June 11, 2004
EMC has announced new and enhanced capabilities for its compliance offerings for customers seeking to make compliance a seamless part of IT operations through information lifecycle management. The new EMC Proven Solution for email archiving integrates LEGATO EmailXtender email archiving application with EMC's tiered storage and services to archive email content from Microsoft Exchange and Lotus Notes. The EMC Content Archiving and Retrieval System (CARS) with Documentum enables customers to manage content lifecycles for compliance, while EMC CARS with Mobius enables customers to transform and archive bills, statements, check images, and other content, including mainframe-generated content, in compliance with regulations. Enhancements to CentraStar v2.3, the updated operating environment for EMCís Centera solutions, offers new retention classes, audited delete, and configurable default retention period compliance functionality. EMCís Technology Solutions group now offers Data Classification Services for creating an ILM strategy by aligning business requirements to storage architecture, data policies, and service levels, and Data Migration Services from EMC and its partners provide methodologies and tools to move information effectively while minimizing risk and accelerating business benefits. No pricing information was included in the announcement.
At one level, EMCís new and enhanced compliance offerings look like the sort of typical upgrades one sees in most IT press releases, with nary a silver bullet or magic pill in sight. But from another, more refreshing standpoint, the announcement offers evidence of the construction of or addition to a strategic initiative by practical, tactical means. This might not qualify as big news in more traditional business sectors, but it stands out in an IT industry that has tended to rely excessively on strategic vision while coming up short on usable products. Most anyone who lived through the years leading up to the dotcom bust became sadly acquainted with loonytunes IT solutions that needed a healthy dose of blind eye turning and rose-tinted light to look even vaguely usable, let alone useful. Such charlatan vendorsí eventual failures may have been well deserved, but they also left many customers with a bad taste and a persistent case of high-tech jitters. The IT industry still tends to fly high on strategically oriented, vaguely defined concepts that all too often require an advanced degree in computer science or product marketing to parse out. What vendors and their customers tend to forget is that strategies are analogous to destinations: wonderful to consider and grand to arrive at. But successfully getting to any there from here requires careful planning, fortuitous events, and a bit of spilled sweat, tears, and occasionally blood along the way.
What we find most intriguing about EMCís new compliance offerings is the effort they bring to improving the incremental steps customers need to reach the goal of information lifecycle management. The EMC Proven Solutions with Legato, Documentum, and Mobius all provide tools and methodologies for dealing with specific document classes or processes. In addition, the Legato and Documentum solutions cast additional light on the long-term considerations behind those two EMC acquisitions which, if one remembers, many industry pundits and EMC competitors derogated. The enhancements to CentraStar v2.3 help extend even further the use of EMCís Centera Content Addressed Storage (CAS) solutions for compliance applications, areas where the company says Centera has found notable success. Finally, the offerings from EMCís Technology Solutions group and the companyís partners provide roadside service for travelers on their way to ILM. Overall, these compliance solutions blend a healthy dose of practical travel assistance with a visionary destination. With offerings like these, EMCís customers might just get there from here.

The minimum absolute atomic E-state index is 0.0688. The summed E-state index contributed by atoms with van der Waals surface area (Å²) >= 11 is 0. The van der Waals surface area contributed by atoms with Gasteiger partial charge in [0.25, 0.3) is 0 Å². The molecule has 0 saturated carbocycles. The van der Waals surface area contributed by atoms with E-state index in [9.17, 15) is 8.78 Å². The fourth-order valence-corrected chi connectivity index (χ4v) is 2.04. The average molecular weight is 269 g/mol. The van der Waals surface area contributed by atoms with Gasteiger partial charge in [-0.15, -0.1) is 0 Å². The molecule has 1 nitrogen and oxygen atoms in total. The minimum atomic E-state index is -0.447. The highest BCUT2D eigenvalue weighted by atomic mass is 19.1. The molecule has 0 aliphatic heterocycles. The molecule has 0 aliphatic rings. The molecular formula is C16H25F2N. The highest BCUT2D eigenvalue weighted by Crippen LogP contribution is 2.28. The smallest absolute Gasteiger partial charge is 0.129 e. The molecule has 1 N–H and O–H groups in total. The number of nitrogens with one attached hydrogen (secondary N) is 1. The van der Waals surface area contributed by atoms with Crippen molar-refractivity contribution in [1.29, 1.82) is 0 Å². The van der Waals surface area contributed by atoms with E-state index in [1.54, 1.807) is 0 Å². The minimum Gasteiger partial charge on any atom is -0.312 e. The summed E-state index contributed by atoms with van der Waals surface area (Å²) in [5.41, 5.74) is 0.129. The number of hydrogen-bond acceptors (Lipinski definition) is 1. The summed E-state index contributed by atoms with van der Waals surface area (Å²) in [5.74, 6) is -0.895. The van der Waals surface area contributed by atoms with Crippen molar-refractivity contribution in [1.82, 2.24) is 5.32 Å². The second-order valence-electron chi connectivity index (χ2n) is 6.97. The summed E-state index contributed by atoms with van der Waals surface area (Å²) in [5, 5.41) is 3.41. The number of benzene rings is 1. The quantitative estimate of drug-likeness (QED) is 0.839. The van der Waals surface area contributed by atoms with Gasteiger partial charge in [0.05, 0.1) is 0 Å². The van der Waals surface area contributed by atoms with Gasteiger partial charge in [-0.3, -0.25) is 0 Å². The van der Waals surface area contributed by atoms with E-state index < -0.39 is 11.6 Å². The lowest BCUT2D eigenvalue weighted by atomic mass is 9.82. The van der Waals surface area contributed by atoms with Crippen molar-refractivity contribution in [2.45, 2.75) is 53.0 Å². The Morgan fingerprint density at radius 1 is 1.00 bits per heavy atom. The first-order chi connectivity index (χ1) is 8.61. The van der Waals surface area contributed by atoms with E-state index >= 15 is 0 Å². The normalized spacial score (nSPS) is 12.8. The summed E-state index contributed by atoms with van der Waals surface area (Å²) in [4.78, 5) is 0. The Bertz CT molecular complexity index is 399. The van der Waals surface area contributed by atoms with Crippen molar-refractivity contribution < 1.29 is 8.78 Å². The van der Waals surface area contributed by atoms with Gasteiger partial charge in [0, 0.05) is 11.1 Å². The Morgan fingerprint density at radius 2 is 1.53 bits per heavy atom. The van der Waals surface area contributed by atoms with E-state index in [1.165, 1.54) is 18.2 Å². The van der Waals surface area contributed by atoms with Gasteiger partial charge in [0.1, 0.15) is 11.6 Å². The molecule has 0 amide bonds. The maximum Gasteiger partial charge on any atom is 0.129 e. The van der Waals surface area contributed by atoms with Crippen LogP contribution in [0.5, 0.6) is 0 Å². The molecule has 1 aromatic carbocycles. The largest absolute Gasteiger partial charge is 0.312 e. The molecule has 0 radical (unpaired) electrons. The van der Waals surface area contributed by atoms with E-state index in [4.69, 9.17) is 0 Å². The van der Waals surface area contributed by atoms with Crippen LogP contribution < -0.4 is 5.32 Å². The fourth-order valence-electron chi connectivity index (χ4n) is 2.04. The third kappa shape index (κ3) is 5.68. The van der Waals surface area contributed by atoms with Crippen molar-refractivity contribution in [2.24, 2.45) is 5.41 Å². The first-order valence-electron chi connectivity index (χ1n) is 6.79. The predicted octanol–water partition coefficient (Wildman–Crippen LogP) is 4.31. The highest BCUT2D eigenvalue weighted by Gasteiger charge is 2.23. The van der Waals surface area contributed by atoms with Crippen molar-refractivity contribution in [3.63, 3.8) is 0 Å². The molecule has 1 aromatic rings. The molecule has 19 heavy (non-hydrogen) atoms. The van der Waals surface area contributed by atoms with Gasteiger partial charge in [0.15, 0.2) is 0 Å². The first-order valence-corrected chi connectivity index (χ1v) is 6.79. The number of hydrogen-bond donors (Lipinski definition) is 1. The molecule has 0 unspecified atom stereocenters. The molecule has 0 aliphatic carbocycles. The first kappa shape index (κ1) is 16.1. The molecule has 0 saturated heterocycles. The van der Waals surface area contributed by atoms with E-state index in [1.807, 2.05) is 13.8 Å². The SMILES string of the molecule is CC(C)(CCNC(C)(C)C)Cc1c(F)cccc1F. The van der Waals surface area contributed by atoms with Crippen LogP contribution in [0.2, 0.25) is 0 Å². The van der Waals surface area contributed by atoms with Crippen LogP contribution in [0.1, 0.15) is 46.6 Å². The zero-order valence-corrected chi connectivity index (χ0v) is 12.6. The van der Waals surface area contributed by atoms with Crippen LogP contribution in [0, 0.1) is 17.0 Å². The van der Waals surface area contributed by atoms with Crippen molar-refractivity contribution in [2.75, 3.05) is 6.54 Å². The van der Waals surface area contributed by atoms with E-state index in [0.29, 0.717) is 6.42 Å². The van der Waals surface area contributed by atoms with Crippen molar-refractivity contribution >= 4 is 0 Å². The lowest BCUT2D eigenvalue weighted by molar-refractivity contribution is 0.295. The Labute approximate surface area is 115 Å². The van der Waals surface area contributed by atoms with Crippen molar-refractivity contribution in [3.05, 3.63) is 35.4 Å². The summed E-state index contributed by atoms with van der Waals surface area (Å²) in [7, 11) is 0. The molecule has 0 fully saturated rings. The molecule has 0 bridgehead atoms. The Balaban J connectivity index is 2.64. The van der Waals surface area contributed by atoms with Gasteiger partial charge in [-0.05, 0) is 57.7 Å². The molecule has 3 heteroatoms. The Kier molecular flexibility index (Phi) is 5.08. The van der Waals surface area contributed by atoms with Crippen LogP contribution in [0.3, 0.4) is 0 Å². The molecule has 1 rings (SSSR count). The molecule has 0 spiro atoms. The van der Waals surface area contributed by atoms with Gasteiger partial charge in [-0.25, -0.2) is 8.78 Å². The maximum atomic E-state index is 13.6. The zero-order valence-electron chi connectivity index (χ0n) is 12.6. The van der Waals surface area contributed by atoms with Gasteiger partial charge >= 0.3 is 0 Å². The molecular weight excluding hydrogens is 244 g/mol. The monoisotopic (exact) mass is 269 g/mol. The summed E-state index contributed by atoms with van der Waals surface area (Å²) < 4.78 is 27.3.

The DSL Forum this week released its latest report on DSL adoption rates worldwide and found that an additional 9.5 million DSL subscribers signed up during the last quarter, ending March 31. The forum, an industry group of some 200-plus service providers, equipment manufacturers, and other parties, said the latest figures were the second consecutive quarter that new records for DSL signups had occurred, and noted that there are now 73.4 million DSL subscribers worldwide. According to the report, China added 2.85 million subscribers, the U.S. added 1.18 million, and France added 1.07 million. The report also noted that thirteen countries have more than a million DSL subscribers, and sixteen countries deliver DSL on more than 10% of their phone lines. China, Japan, the U.S., South Korea, and Germany top the list in numbers of subscribers, while South Korea, Taiwan, Belgium, Hong Kong, and Japan top the lists in percentage of phone lines delivering DSL service. In the last quarter alone, France, Italy, The Netherlands, Norway, Spain, and Switzerland all passed the 10% of phone lines milestone, which the DSL Forum said is half of the 20% needed to be called mass market penetration.